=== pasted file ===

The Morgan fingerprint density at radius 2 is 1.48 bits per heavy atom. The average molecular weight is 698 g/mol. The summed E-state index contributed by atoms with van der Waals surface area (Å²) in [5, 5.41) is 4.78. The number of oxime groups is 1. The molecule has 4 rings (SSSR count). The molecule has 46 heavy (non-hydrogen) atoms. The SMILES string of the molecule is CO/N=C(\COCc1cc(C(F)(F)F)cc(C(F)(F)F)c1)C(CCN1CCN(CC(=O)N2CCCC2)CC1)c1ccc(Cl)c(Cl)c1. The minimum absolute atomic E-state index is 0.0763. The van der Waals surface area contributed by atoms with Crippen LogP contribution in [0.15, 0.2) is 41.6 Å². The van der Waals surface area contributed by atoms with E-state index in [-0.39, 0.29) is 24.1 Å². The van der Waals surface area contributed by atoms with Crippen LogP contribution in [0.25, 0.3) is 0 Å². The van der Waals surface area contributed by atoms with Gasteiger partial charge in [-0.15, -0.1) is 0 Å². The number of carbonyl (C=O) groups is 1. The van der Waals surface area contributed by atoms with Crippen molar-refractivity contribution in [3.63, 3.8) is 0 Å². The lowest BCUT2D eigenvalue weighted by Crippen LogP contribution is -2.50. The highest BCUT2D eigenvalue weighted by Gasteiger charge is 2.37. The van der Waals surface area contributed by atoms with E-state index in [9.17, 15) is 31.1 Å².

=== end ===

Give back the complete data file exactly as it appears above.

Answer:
The Morgan fingerprint density at radius 2 is 1.48 bits per heavy atom. The average molecular weight is 698 g/mol. The summed E-state index contributed by atoms with van der Waals surface area (Å²) in [5, 5.41) is 4.78. The number of oxime groups is 1. The molecule has 4 rings (SSSR count). The molecule has 46 heavy (non-hydrogen) atoms. The SMILES string of the molecule is CO/N=C(\COCc1cc(C(F)(F)F)cc(C(F)(F)F)c1)C(CCN1CCN(CC(=O)N2CCCC2)CC1)c1ccc(Cl)c(Cl)c1. The minimum absolute atomic E-state index is 0.0763. The van der Waals surface area contributed by atoms with Crippen LogP contribution in [0.15, 0.2) is 41.6 Å². The van der Waals surface area contributed by atoms with E-state index in [-0.39, 0.29) is 24.1 Å². The van der Waals surface area contributed by atoms with Crippen LogP contribution in [0.25, 0.3) is 0 Å². The van der Waals surface area contributed by atoms with Gasteiger partial charge in [-0.15, -0.1) is 0 Å². The number of carbonyl (C=O) groups is 1. The van der Waals surface area contributed by atoms with Crippen molar-refractivity contribution in [3.63, 3.8) is 0 Å². The lowest BCUT2D eigenvalue weighted by Crippen LogP contribution is -2.50. The highest BCUT2D eigenvalue weighted by Gasteiger charge is 2.37. The van der Waals surface area contributed by atoms with E-state index in [9.17, 15) is 31.1 Å².